At 15, he had to move again, this time to Central Africa, Angola to be precise. However, before he moved, he made a decision that would ultimately change his life. “I remember I was in school one day with my friends and we were listening to Psycho YP’s music. The energy was great and this just prompted me to send him some of the music I had been working on,” he tells me how he took a chance on himself. “I remember he [Psycho YP] didn’t even reply immediately. By the time he replied, I had graduated and moved to Angola. From his reply, he seemed interested in my stuff and I just thought we could make one track together.” But to Azanti’s surprise, one track became two and then three and eventually fully-fledged out to Azanti’s first official tape YP & Azanti Vol 1.
The project nicely straddles Azanti’s varied musical palette with YP’s Trap/Rap sense. The Abuja-natives combine well, playing off each other’s strengths and dishing out genre-bending slappers that gave the world a glimpse into the artistry and talent of Azanti. Tracks like “Focused”, the lead single and “Posted Up”, caught on almost immediately, spreading the 18-year-old’s gospel. Our first fully-formed look and stand-alone introduction, however, wouldn’t come until a couple of months ago when he released his eponymous sophomore project.
“That tape is a combination of songs that I made mostly during the pandemic year. I recorded most of these songs around the same period that I recorded my first tape,” he says, explaining the period that the project came together. “I really just want to make music that’s global. My taste is obviously very broad. I listen to a wide array of music and I’m like a sponge. If I hear something that’s good, I’m going to incorporate it into what I’m trying to achieve with my own music.”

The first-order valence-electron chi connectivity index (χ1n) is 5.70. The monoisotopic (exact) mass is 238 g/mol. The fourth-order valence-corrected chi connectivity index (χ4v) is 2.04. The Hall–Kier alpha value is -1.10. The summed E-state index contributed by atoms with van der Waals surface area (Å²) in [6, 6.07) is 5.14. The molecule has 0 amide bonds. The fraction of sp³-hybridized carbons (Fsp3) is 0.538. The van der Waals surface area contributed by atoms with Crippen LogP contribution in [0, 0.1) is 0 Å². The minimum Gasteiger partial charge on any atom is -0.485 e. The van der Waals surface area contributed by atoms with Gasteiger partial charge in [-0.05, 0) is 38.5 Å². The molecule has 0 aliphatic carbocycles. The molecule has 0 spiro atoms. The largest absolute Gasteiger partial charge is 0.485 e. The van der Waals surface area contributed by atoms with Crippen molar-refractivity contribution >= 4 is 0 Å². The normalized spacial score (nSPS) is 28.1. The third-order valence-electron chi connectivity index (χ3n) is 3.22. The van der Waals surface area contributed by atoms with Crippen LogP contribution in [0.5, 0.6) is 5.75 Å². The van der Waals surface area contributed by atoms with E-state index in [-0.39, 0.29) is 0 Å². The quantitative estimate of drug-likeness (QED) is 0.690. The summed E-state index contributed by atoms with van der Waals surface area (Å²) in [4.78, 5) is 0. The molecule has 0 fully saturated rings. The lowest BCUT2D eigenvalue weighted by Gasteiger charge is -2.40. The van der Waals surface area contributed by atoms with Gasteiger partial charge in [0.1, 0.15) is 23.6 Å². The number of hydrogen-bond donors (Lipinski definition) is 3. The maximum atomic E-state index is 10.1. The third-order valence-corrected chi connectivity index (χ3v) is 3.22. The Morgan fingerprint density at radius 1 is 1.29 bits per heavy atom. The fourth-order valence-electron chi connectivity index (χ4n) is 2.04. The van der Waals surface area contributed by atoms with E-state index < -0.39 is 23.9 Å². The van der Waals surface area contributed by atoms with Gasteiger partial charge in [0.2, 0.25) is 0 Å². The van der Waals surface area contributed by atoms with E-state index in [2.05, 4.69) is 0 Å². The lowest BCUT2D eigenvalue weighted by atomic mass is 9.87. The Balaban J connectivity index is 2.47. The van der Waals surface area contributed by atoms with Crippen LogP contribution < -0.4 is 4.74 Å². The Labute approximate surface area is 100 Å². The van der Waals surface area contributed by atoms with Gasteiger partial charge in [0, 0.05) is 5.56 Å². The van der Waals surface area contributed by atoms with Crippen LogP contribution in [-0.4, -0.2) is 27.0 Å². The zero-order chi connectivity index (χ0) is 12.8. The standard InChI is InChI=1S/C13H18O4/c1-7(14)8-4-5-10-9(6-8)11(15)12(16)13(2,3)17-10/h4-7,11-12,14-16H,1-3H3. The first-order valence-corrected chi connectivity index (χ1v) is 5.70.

This is exactly what he does with Azanti. He cruises and switches in and out of various infectious flows over R’n’b, Afropop and Kwaito-influenced beats. There are also subtle Caribbean and Hip-hop influences scattered across the project which is once again a testament to his diversity. “I just take bits and pieces from all the stuff that I hear and try to create my own unique sound out of that.”
Azanti is currently in Canada for school. He just moved over from England a few months ago. He’s still constantly moving and growing and so is his music. “I feel like right now, I’m just building on the groundwork that I had done as an 11-year-old. I’m getting better at my craft now that I’m growing older.” While he’s on the periphery of fame at such a young age, he doesn’t seem fazed by it at all. He talks and acts like he had stardom pre-installed from birth. He’s clearly built for the spotlight and he’s yet to put a foot wrong. Before the end of our extensive conversation, I ask what the future holds for Azanti and he replies succinctly: “Fucking fire bro”.